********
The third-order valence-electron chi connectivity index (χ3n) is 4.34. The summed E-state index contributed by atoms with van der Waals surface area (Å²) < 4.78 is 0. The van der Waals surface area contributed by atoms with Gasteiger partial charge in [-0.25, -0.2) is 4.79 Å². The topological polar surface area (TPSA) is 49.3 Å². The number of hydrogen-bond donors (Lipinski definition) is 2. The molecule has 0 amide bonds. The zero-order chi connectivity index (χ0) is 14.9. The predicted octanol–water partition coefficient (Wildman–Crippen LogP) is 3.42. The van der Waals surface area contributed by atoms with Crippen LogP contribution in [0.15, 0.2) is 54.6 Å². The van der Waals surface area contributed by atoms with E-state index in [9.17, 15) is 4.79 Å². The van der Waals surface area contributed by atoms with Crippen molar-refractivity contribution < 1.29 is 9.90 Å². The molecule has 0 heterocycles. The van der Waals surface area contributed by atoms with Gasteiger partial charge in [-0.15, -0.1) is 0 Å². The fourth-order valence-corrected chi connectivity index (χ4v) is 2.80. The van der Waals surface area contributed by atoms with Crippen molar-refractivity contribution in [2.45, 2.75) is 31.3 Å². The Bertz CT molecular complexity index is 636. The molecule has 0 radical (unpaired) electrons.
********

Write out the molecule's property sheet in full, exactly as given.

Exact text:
The third-order valence-electron chi connectivity index (χ3n) is 4.34. The summed E-state index contributed by atoms with van der Waals surface area (Å²) < 4.78 is 0. The van der Waals surface area contributed by atoms with Gasteiger partial charge in [-0.25, -0.2) is 4.79 Å². The topological polar surface area (TPSA) is 49.3 Å². The number of hydrogen-bond donors (Lipinski definition) is 2. The molecule has 0 amide bonds. The zero-order chi connectivity index (χ0) is 14.9. The predicted octanol–water partition coefficient (Wildman–Crippen LogP) is 3.42. The van der Waals surface area contributed by atoms with Crippen LogP contribution in [0.15, 0.2) is 54.6 Å². The van der Waals surface area contributed by atoms with E-state index in [9.17, 15) is 4.79 Å². The van der Waals surface area contributed by atoms with Crippen molar-refractivity contribution < 1.29 is 9.90 Å². The molecule has 0 heterocycles. The van der Waals surface area contributed by atoms with Gasteiger partial charge in [-0.15, -0.1) is 0 Å². The fourth-order valence-corrected chi connectivity index (χ4v) is 2.80. The van der Waals surface area contributed by atoms with Crippen molar-refractivity contribution in [2.45, 2.75) is 31.3 Å². The Bertz CT molecular complexity index is 636. The molecule has 0 radical (unpaired) electrons.